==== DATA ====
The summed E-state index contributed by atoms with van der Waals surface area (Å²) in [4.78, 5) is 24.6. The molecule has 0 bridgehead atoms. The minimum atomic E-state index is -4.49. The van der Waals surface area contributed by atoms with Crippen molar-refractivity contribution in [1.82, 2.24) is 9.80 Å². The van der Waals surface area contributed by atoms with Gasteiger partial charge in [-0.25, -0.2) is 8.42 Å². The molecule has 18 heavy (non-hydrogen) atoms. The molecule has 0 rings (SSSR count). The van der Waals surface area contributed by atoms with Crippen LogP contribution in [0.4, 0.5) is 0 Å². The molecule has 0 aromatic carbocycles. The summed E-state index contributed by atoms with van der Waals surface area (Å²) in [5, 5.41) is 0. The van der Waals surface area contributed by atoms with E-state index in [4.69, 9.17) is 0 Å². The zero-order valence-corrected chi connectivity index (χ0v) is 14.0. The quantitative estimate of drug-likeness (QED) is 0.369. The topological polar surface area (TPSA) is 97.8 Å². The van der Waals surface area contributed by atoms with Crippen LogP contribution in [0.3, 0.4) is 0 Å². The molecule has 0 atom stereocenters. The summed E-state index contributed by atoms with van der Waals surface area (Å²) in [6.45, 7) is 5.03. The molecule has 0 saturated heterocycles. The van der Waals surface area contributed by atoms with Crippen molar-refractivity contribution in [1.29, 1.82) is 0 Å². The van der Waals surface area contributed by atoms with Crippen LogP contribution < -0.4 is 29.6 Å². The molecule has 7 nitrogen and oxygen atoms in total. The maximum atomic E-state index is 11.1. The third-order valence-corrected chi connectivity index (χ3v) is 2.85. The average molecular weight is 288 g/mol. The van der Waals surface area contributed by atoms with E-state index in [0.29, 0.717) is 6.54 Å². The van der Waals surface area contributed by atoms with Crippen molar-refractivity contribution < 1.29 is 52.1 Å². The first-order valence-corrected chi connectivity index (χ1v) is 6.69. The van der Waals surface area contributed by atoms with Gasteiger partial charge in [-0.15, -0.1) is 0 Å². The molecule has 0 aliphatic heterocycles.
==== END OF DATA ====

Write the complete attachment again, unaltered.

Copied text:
The summed E-state index contributed by atoms with van der Waals surface area (Å²) in [4.78, 5) is 24.6. The molecule has 0 bridgehead atoms. The minimum atomic E-state index is -4.49. The van der Waals surface area contributed by atoms with Crippen molar-refractivity contribution in [1.82, 2.24) is 9.80 Å². The van der Waals surface area contributed by atoms with Gasteiger partial charge in [-0.25, -0.2) is 8.42 Å². The molecule has 18 heavy (non-hydrogen) atoms. The molecule has 0 rings (SSSR count). The van der Waals surface area contributed by atoms with Crippen LogP contribution in [0.4, 0.5) is 0 Å². The molecule has 0 aromatic carbocycles. The summed E-state index contributed by atoms with van der Waals surface area (Å²) in [5, 5.41) is 0. The van der Waals surface area contributed by atoms with E-state index in [4.69, 9.17) is 0 Å². The zero-order valence-corrected chi connectivity index (χ0v) is 14.0. The quantitative estimate of drug-likeness (QED) is 0.369. The topological polar surface area (TPSA) is 97.8 Å². The van der Waals surface area contributed by atoms with Crippen LogP contribution in [0.3, 0.4) is 0 Å². The molecule has 0 atom stereocenters. The summed E-state index contributed by atoms with van der Waals surface area (Å²) in [6.45, 7) is 5.03. The molecule has 0 saturated heterocycles. The van der Waals surface area contributed by atoms with Crippen molar-refractivity contribution in [1.29, 1.82) is 0 Å². The van der Waals surface area contributed by atoms with Crippen LogP contribution < -0.4 is 29.6 Å². The molecule has 7 nitrogen and oxygen atoms in total. The maximum atomic E-state index is 11.1. The third-order valence-corrected chi connectivity index (χ3v) is 2.85. The average molecular weight is 288 g/mol. The van der Waals surface area contributed by atoms with E-state index in [0.29, 0.717) is 6.54 Å². The van der Waals surface area contributed by atoms with Crippen molar-refractivity contribution < 1.29 is 52.1 Å². The first-order valence-corrected chi connectivity index (χ1v) is 6.69. The van der Waals surface area contributed by atoms with Gasteiger partial charge in [-0.15, -0.1) is 0 Å². The molecule has 0 aliphatic heterocycles.